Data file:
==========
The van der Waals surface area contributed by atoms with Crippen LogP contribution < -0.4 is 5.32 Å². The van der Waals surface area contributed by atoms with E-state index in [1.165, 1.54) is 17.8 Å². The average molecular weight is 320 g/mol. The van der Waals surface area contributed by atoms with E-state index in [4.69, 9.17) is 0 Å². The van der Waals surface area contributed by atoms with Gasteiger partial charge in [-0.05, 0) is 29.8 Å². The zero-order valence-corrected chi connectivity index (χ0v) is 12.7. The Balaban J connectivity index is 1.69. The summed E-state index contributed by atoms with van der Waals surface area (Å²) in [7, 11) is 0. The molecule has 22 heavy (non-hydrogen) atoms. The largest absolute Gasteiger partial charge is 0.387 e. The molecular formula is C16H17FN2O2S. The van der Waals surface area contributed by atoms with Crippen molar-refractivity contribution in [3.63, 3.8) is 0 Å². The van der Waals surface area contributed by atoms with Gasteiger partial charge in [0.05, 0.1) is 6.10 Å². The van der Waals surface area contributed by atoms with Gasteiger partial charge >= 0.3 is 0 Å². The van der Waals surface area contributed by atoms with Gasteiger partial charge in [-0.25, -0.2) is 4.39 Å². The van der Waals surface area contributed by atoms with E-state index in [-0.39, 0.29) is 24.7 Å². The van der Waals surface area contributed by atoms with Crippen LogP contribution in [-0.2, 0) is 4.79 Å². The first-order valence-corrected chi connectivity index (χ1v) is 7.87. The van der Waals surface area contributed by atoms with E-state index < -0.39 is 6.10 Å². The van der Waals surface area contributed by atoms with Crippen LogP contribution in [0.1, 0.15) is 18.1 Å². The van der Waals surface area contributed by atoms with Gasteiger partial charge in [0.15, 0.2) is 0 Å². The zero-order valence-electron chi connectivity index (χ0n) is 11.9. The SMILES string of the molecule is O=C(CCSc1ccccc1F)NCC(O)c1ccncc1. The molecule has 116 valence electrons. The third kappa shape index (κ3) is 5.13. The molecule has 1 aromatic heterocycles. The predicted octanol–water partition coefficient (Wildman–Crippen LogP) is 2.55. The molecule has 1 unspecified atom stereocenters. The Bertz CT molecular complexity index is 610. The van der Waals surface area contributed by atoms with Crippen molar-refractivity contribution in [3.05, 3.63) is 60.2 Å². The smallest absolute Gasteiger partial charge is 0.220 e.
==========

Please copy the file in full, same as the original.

The van der Waals surface area contributed by atoms with Crippen LogP contribution < -0.4 is 5.32 Å². The van der Waals surface area contributed by atoms with E-state index in [1.165, 1.54) is 17.8 Å². The average molecular weight is 320 g/mol. The van der Waals surface area contributed by atoms with E-state index in [4.69, 9.17) is 0 Å². The van der Waals surface area contributed by atoms with Gasteiger partial charge in [-0.05, 0) is 29.8 Å². The zero-order valence-corrected chi connectivity index (χ0v) is 12.7. The Balaban J connectivity index is 1.69. The summed E-state index contributed by atoms with van der Waals surface area (Å²) in [7, 11) is 0. The molecule has 22 heavy (non-hydrogen) atoms. The largest absolute Gasteiger partial charge is 0.387 e. The molecular formula is C16H17FN2O2S. The van der Waals surface area contributed by atoms with Crippen molar-refractivity contribution in [3.63, 3.8) is 0 Å². The van der Waals surface area contributed by atoms with Gasteiger partial charge in [0.05, 0.1) is 6.10 Å². The van der Waals surface area contributed by atoms with Gasteiger partial charge >= 0.3 is 0 Å². The van der Waals surface area contributed by atoms with Gasteiger partial charge in [-0.25, -0.2) is 4.39 Å². The van der Waals surface area contributed by atoms with E-state index in [-0.39, 0.29) is 24.7 Å². The van der Waals surface area contributed by atoms with Crippen LogP contribution in [-0.2, 0) is 4.79 Å². The first-order valence-corrected chi connectivity index (χ1v) is 7.87. The van der Waals surface area contributed by atoms with E-state index < -0.39 is 6.10 Å². The van der Waals surface area contributed by atoms with Crippen LogP contribution in [0.1, 0.15) is 18.1 Å². The van der Waals surface area contributed by atoms with Gasteiger partial charge in [0.15, 0.2) is 0 Å². The zero-order valence-electron chi connectivity index (χ0n) is 11.9. The SMILES string of the molecule is O=C(CCSc1ccccc1F)NCC(O)c1ccncc1. The molecule has 116 valence electrons. The third kappa shape index (κ3) is 5.13. The molecule has 1 aromatic heterocycles. The predicted octanol–water partition coefficient (Wildman–Crippen LogP) is 2.55. The molecule has 1 unspecified atom stereocenters. The Bertz CT molecular complexity index is 610. The van der Waals surface area contributed by atoms with Crippen molar-refractivity contribution in [3.05, 3.63) is 60.2 Å². The smallest absolute Gasteiger partial charge is 0.220 e.